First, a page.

ABSTRACT: Dehydroepiandrosterone (DHEA) has been reported to enhance cognition in rodents, although there are inconsistent findings in humans. The aim of this study was to investigate the effects of DHEA administration in healthy young men on episodic memory and its neural correlates utilising an event-related potential (ERP) technique. Twenty-four healthy young men were treated with a 7-day course of oral DHEA (150 mg b.d.) or placebo in a double blind, random, crossover and balanced order design. Subjective mood and memory were measured using visual analogue scales (VASs). Cortisol concentrations were measured in saliva samples. ERPs were recorded during retrieval in an episodic memory test. Low-resolution brain electromagnetic tomography (LORETA) was used to identify brain regions involved in the cognitive task. DHEA administration led to a reduction in evening cortisol concentrations and improved VAS mood and memory. Recollection accuracy in the episodic memory test was significantly improved following DHEA administration. LORETA revealed significant hippocampal activation associated with successful episodic memory retrieval following placebo. DHEA modified ERPs associated with retrieval and led to a trend towards an early differential activation of the anterior cingulate cortex (ACC). DHEA treatment improved memory recollection and mood and decreased trough cortisol levels. The effect of DHEA appears to be via neuronal recruitment of the steroid sensitive ACC that may be involved in pre-hippocampal memory processing. These findings are distinctive, being the first to show such beneficial effects of DHEA on memory in healthy young men.Psychopharmacology 12/2006; 188(4):541-51. DOI:10.1007/s00213-005-0136-y · 3.99 Impact Factor
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- "suggestion that supplementation with DHEAS may serve a preventive role in ameliorating the adverse symptoms of aging, disease, and stress. DHEAS administration , therefore, has been evaluated as a potential therapeutic agent in the treatment of a broad range of maladies, including AIDS (Clerici et al., 1997; Araghi-Niknam et al., 1998), Alzheimer's disease (Wolkowitz et al., 2003), and depression (Reus et al., 1997; van Broekhoven and Verkes, 2003). For these reasons, there is a large market for DHEAS, which is sold without a prescription as a dietary supplement. "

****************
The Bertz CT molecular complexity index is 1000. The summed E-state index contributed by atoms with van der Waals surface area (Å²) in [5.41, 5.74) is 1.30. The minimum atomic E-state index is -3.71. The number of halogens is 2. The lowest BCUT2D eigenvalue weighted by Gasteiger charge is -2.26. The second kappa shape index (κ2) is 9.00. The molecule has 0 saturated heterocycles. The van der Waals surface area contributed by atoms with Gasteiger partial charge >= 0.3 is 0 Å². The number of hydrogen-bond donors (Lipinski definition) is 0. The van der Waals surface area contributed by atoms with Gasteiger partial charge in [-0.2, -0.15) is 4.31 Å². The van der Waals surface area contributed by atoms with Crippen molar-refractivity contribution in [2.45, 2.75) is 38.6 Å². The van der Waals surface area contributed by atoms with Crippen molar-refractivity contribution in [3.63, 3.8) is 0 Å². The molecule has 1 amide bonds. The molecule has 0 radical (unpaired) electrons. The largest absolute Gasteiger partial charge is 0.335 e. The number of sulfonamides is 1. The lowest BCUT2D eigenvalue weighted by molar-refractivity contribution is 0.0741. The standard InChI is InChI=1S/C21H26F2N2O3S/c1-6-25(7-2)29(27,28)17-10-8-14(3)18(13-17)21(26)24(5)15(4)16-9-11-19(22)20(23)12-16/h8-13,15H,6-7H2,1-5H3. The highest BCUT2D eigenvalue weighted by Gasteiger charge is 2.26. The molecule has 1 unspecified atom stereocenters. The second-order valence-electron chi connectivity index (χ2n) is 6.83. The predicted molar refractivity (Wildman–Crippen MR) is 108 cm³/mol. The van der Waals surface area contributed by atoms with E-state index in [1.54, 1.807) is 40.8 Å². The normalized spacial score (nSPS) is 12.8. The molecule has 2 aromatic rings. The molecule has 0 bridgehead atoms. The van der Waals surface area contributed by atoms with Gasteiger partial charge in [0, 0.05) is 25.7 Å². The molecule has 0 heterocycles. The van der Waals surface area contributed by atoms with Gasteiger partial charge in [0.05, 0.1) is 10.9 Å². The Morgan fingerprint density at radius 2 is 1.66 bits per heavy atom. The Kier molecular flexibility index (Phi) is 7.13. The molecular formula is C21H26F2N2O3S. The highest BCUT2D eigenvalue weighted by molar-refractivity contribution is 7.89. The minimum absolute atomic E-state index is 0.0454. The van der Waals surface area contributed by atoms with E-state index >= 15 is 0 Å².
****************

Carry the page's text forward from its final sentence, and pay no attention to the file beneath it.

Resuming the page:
ABSTRACT: Dehydroepiandrosterone sulfate (DHEAS) is a steroid hornone that is synthesized, de novo, in the brain. Endogenous DHEAS levels correlate with the quality of mental and physical health, where the highest levels of DHEAS occur in healthy young adults and reduced levels of DHEAS are found with advanced age, disease, or extreme stress. DHEAS supplementation, therefore, may serve as a therapeutic agent against a broad range of maladies. This paper summarizes laboratory findings on dose-response relationships between DHEAS and cognitive and electrophysiological measures of hippocampal functioning. It was found that a low, but not a high, dose of DHEAS enhanced hippocampal primed burst potentiation (a physiological model of memory) as well as spatial (hippocampal-dependent) memory in rats. This complex dose-response function of DHEAS effects on the brain and memory may contribute toward the inconsistent findings that have been obtained by other investigators in studies on DHEAS administration in people.Nonlinearity in Biology Toxicology and Medicine 11/2004; 2(4):371-7. DOI:10.1080/15401420490900290